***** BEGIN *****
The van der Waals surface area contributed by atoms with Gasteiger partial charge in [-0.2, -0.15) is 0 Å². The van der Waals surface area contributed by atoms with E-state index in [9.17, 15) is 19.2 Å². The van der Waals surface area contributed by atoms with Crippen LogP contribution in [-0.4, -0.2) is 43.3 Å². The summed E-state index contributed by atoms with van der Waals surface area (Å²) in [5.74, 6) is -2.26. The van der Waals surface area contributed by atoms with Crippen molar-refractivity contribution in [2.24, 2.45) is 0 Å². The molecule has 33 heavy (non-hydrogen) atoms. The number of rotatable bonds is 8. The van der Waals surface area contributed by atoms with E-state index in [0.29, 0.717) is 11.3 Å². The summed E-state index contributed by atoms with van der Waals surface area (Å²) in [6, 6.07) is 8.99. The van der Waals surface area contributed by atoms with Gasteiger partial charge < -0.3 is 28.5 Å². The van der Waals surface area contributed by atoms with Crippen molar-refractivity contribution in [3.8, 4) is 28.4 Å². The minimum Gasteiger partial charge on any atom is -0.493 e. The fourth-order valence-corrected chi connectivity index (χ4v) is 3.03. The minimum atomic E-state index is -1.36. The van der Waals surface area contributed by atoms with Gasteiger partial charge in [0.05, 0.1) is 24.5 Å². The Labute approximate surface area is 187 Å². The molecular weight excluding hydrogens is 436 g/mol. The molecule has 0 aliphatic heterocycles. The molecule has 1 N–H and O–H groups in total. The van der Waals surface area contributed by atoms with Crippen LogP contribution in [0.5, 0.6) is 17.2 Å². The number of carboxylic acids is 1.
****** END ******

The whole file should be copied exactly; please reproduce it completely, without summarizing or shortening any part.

The van der Waals surface area contributed by atoms with Gasteiger partial charge in [-0.2, -0.15) is 0 Å². The van der Waals surface area contributed by atoms with E-state index in [9.17, 15) is 19.2 Å². The van der Waals surface area contributed by atoms with Crippen LogP contribution in [-0.4, -0.2) is 43.3 Å². The summed E-state index contributed by atoms with van der Waals surface area (Å²) in [5.74, 6) is -2.26. The van der Waals surface area contributed by atoms with Crippen molar-refractivity contribution in [2.24, 2.45) is 0 Å². The molecule has 33 heavy (non-hydrogen) atoms. The number of rotatable bonds is 8. The van der Waals surface area contributed by atoms with E-state index in [0.29, 0.717) is 11.3 Å². The summed E-state index contributed by atoms with van der Waals surface area (Å²) in [6, 6.07) is 8.99. The van der Waals surface area contributed by atoms with Gasteiger partial charge < -0.3 is 28.5 Å². The van der Waals surface area contributed by atoms with Crippen molar-refractivity contribution in [3.8, 4) is 28.4 Å². The minimum Gasteiger partial charge on any atom is -0.493 e. The fourth-order valence-corrected chi connectivity index (χ4v) is 3.03. The minimum atomic E-state index is -1.36. The van der Waals surface area contributed by atoms with Gasteiger partial charge in [0.05, 0.1) is 24.5 Å². The Labute approximate surface area is 187 Å². The molecular weight excluding hydrogens is 436 g/mol. The molecule has 0 aliphatic heterocycles. The molecule has 1 N–H and O–H groups in total. The van der Waals surface area contributed by atoms with Crippen LogP contribution in [0.5, 0.6) is 17.2 Å². The number of carboxylic acids is 1.